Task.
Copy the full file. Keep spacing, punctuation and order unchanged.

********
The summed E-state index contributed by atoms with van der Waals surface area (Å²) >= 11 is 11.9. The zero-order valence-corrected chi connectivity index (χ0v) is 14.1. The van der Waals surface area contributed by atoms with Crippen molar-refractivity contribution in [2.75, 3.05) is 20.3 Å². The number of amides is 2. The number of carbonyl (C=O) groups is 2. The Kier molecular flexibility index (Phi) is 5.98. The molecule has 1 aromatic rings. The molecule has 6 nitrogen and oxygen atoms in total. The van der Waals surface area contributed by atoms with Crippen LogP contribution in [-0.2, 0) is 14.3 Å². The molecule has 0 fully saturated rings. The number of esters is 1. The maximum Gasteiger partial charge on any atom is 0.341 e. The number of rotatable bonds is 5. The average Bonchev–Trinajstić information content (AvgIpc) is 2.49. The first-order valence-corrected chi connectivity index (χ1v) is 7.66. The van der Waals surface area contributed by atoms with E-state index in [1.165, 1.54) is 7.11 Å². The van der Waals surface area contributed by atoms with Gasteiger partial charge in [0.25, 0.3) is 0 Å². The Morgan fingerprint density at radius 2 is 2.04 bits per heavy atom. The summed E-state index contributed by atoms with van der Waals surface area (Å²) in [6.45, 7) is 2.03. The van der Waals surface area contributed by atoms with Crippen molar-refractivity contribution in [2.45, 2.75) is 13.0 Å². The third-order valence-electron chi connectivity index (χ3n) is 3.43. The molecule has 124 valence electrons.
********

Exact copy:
The summed E-state index contributed by atoms with van der Waals surface area (Å²) >= 11 is 11.9. The zero-order valence-corrected chi connectivity index (χ0v) is 14.1. The van der Waals surface area contributed by atoms with Crippen molar-refractivity contribution in [2.75, 3.05) is 20.3 Å². The number of amides is 2. The number of carbonyl (C=O) groups is 2. The Kier molecular flexibility index (Phi) is 5.98. The molecule has 1 aromatic rings. The molecule has 6 nitrogen and oxygen atoms in total. The van der Waals surface area contributed by atoms with Crippen LogP contribution in [-0.2, 0) is 14.3 Å². The molecule has 0 fully saturated rings. The number of esters is 1. The maximum Gasteiger partial charge on any atom is 0.341 e. The number of rotatable bonds is 5. The average Bonchev–Trinajstić information content (AvgIpc) is 2.49. The first-order valence-corrected chi connectivity index (χ1v) is 7.66. The van der Waals surface area contributed by atoms with E-state index in [1.165, 1.54) is 7.11 Å². The van der Waals surface area contributed by atoms with Gasteiger partial charge in [0.25, 0.3) is 0 Å². The Morgan fingerprint density at radius 2 is 2.04 bits per heavy atom. The summed E-state index contributed by atoms with van der Waals surface area (Å²) in [6.45, 7) is 2.03. The van der Waals surface area contributed by atoms with Crippen molar-refractivity contribution in [2.45, 2.75) is 13.0 Å². The third-order valence-electron chi connectivity index (χ3n) is 3.43. The molecule has 124 valence electrons.